Isleta Pueblo Politics

By Christopher L. Abeita

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Highlights of Community Meeting – Part 2

Assisted Living Facility

Natalie Abeita, Director of the Assisted Living Facility, explained that they are currently on target to open December 2014. The facility will provide 24 hour on site care to residents. A nurse will be on contract to provide services, however, the nurse will not be available on a 24 hour basis.

The facility will be licensed through the State of New Mexico. It will have the capacity to serve 20 residents. Ms. Abeita plans to reserve at least 2 beds for persons in need of hospice care.

To see their brochure: Assisted Living Facility.

To see a floor plan of a typical private room: Floor Plan.

According to Ms. Abeita, the costs to stay at the facility will be approximately $125 per day or $45,500 annually. Persons staying at the facility must pay these costs privately or through Medicaid.

Selection of residents will be on a first come first serve basis. Ms. Abeita presented information that would disqualify persons from residing at the facility. In general, any person with serious health conditions will be unable to stay there.

Isleta Tribal Council

At this point, time was running short for the meeting. So, Michael Allen Lente, President of the Isleta Tribal Council, spoke very briefly on the items that he was supposed to discuss with the community.

The President explained that he is aware that some people in the Tribe are speaking negatively about the Council’s proposed constitutional amendments. Nevertheless, President Lente said that the amendments “are very much needed by the Tribe.” And, that “they are good for the Tribe.”  He did not, however, explain why the proposed amendments are “good” for our Tribe.

President Lente also said that the Council stands behind the proposed amendments. To avoid questions, President Lente said, “we’re not gonna go into details about the amendments.”

He also stated that they now have over 300 people that registered to vote for the election to amend the constitution.

President Lente also mentioned that the Council completed their Probate Ordinance and that they sent it to the Bureau of Indian Affairs for approval. 

None of the other council members made statements.

Landscaping of Highway 47 Corridor

Kathy Trujillo presented numerous slides of black and white drawings of various sculptors that will be built along Highway 47 to beautify the landscape. Robin Teller and Ron Olguin designed the art work.

A tribal member asked Trujillo, how much is all this going to cost? Trujillo quoted two different numbers for a combined total of $940,000. Trujillo also said that all of the money was going to come from the US Department of Transportation.

I specifically asked Ms. Trujillo what the costs were going to be to maintain the landscaping after it was built. She did not offer a specific cost.  Instead, she said, that the costs to maintain the landscaping would come from federal money — not tribal money. She also stated, that there was no reason to believe that federal funding would be cut for maintenance of the landscaping.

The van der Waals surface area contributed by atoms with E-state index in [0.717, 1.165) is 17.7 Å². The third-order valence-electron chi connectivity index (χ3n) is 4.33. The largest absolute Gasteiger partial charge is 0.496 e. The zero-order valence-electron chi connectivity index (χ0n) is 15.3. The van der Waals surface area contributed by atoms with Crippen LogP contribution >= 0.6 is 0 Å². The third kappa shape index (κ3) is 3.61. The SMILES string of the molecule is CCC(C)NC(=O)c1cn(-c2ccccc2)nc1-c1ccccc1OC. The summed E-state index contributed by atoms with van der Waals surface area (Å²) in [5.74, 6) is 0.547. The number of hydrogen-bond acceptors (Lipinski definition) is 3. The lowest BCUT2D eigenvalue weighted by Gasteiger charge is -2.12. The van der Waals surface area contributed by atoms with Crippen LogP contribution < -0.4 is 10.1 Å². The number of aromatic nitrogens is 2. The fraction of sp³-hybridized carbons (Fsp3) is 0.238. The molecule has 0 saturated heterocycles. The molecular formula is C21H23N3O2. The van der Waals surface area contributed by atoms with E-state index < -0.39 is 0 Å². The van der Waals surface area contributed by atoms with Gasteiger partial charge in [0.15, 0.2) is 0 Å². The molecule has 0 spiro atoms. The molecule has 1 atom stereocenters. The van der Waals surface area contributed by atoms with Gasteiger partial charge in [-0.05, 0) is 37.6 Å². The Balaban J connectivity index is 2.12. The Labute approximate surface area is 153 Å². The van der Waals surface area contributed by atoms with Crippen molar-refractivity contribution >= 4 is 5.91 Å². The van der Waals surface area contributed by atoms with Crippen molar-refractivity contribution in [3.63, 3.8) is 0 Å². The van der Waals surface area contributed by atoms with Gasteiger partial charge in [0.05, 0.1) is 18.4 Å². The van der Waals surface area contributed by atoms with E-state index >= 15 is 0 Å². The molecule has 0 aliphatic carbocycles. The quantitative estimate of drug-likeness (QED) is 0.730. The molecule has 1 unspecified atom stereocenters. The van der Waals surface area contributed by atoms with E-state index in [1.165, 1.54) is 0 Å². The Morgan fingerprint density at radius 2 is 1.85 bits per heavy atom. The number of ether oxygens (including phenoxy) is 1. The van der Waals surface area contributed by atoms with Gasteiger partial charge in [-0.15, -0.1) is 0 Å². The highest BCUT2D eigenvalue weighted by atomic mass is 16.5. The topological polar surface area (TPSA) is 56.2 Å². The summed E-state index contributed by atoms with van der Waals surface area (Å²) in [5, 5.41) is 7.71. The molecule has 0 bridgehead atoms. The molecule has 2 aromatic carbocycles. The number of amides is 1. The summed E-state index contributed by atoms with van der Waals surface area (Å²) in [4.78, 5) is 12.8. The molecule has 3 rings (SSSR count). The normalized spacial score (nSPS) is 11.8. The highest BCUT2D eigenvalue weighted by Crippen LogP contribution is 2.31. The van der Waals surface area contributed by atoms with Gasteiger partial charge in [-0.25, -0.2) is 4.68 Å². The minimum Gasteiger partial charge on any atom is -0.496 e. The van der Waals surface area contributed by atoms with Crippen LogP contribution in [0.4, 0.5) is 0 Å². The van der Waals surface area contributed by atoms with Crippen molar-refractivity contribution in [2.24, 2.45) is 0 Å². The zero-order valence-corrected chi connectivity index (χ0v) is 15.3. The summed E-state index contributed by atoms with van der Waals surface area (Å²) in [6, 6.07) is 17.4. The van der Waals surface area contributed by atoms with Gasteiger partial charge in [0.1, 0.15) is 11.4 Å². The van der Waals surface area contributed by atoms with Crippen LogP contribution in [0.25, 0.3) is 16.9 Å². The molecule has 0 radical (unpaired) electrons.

Editorial Comment

Conflicting Information


The information provided by Kathy Trujillo concerning the landscaping of Highway 47 contradicts information presented by Shawna Ballay, the former Director of the Isleta Planning Department. Ms. Ballay is no longer employed with the Pueblo.

On July 2, 2013, Ms. Ballay informed the Isleta Tribal Council that the total estimated costs for the beautification project of the Highway 47 corridor would be 3.5 million dollars. In order to get the federal money for the landscaping, the Pueblo is obligated to provide matching funds, according to Ballay.

To read the July 2nd post, click: Shawna Ballay’s Report to Council.

Governor Eddie Paul Torres was listening to the presentation.  But, he did not correct any of the information provided by Ms. Trujillo. Nor, did the Council.

Typically, there are two problems with federal money.  First, the feds usually attach strings to the money.  In other words, to get the money, the Tribe becomes obligated to do certain things such as provide matching funds.

A second problem is that the federal money is not recurring. So, the feds will provide federal funding for a project, but this money will only last for a specified period.  Thereafter, the Tribe has to spend its own money to continue a specific project or program. This is very bad, if the Tribe does not have the money to carry on the activity. So, if a project is frivolous like the beautification of Highway 47, then our Tribe ends up wasting valuable resources that should be spent elsewhere.

Not Covered

Due to my time constraints, I did not cover the following presentations:

Bureau of Indian Education School Conversion to a Pueblo Operated School by Debbie Lente-Jojola and Albert Cherino; &

Internship Pilot Program by Richard “Dickki” Garcia. Previously, I posted an article about this program, which you can find here: 2014 Summer Internship Program.

Governor Eddie Paul Torres closed the meeting at noon time.  So, the remaining items on the community agenda were not covered.

By Christopher Abeita

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